Kidney Transplant (cont.)
Prognosis After Kidney Transplantation
Self-Care at Home
The period immediately following the transplant can be very stressful. The patient will not only be recovering from major surgery, he or she will also be anxious about organ rejection.
- The patient, his or her family, and the transplant coordinators must keep in contact and close follow-up with the transplant team.
- Before leaving the hospital, the patient will be given instructions on proper doses of and schedule for antirejection medication. Keeping track of these medications is extremely important, because they can actually harm the transplanted kidney if the doses are not appropriate.
- The patient will be taught how to measure their blood pressure, temperature, and urine output at home, and he or she should keep a log of these readings.
- The social worker and dietitian will counsel the patient before they leave the hospital.
In the first few weeks after leaving the hospital, the patient will meet with members of their team frequently to monitor their recovery, review the logs, undergo blood tests, and adjust medication doses.
The outcome for kidney transplants continues to improve with advances in immune-suppressing medications.
- In the United States, the 3-year graft survival rate after transplantation varies between 83% to 94%.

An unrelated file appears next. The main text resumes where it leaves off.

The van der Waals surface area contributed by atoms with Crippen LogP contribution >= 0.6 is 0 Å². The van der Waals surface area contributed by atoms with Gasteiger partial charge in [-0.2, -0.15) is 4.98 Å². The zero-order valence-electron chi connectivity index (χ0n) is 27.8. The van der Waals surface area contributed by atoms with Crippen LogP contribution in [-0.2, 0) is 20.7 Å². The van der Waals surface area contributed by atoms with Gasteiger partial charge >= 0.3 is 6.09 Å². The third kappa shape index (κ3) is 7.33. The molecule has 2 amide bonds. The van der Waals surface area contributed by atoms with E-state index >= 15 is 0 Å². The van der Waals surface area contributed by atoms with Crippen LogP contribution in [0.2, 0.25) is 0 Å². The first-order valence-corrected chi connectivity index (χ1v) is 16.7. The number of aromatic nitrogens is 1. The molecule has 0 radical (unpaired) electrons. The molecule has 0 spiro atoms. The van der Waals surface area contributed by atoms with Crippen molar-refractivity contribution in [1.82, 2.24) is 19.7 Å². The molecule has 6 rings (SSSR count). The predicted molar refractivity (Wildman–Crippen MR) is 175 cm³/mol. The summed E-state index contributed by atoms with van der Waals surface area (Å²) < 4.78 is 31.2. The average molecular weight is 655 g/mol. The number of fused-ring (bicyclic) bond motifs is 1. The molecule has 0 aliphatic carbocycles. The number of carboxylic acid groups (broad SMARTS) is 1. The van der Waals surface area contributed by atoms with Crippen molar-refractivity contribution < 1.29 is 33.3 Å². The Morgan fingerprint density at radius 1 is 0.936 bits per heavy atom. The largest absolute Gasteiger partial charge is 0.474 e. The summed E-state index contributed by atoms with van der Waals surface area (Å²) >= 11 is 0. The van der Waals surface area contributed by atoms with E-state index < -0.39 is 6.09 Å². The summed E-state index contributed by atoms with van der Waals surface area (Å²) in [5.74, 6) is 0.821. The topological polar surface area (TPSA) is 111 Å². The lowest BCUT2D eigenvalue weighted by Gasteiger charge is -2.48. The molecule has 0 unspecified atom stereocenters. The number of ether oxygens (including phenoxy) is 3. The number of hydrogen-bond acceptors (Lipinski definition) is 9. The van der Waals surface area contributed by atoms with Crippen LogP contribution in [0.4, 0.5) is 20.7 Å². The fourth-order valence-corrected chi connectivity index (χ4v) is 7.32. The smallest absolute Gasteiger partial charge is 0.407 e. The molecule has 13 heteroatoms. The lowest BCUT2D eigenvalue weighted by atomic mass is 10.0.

- The earlier the patient can detect rejection, the better the chance it can be reversed and the new kidney's function preserved.
- Cancer: Certain cancers, such as basal cell carcinoma, Kaposi sarcoma, carcinoma of the vulva and perineum, non-Hodgkin lymphoma, squamous cell carcinoma, hepatobiliary carcinoma, and carcinoma in situ of the uterine cervix, occur more frequently in people who have undergone kidney transplantation.
- Relapse: A small number of people who undergo transplantation for certain kidney disease experience a return of the original disease after the transplant.
- High blood cholesterol level
- Liver disease
- Weakening of the bones
Women who wish to become pregnant are usually told to wait for 2 years after the operation. Many women have taken their pregnancies to term after transplantation, but there is an increased risk of kidney rejection and fetal complications.
Signs of Kidney Rejection
One of the greatest concerns as a transplant recipient will be that the body's immune system will reject and attack the transplanted kidney. If not reversed, rejection will destroy the transplanted organ. For this reason, the patient and his or her family must keep aware of warning signs and symptoms of rejection. The must contact the transplant team immediately if any of these symptoms develop.
- Hypertension (high blood pressure): This is an ominous sign that the kidney is not functioning properly.
- Swelling or puffiness: This is a sign of fluid retention, usually in the arms, legs, or face.
- Decreased urine output
If the patient is a kidney transplant recipient, any of the following symptoms warrant immediate care at a hospital emergency department, preferably the hospital where the transplant was done.
- Fever: This is a sign of infection.
- Abdominal pain
- Tenderness, redness, or swelling at the surgical site
- Shortness of breath: This is a sign of fluid retention in the lungs.
Michael B McDonnell, MD, Staff Physician, Department of Emergency Medicine, University of Southern California
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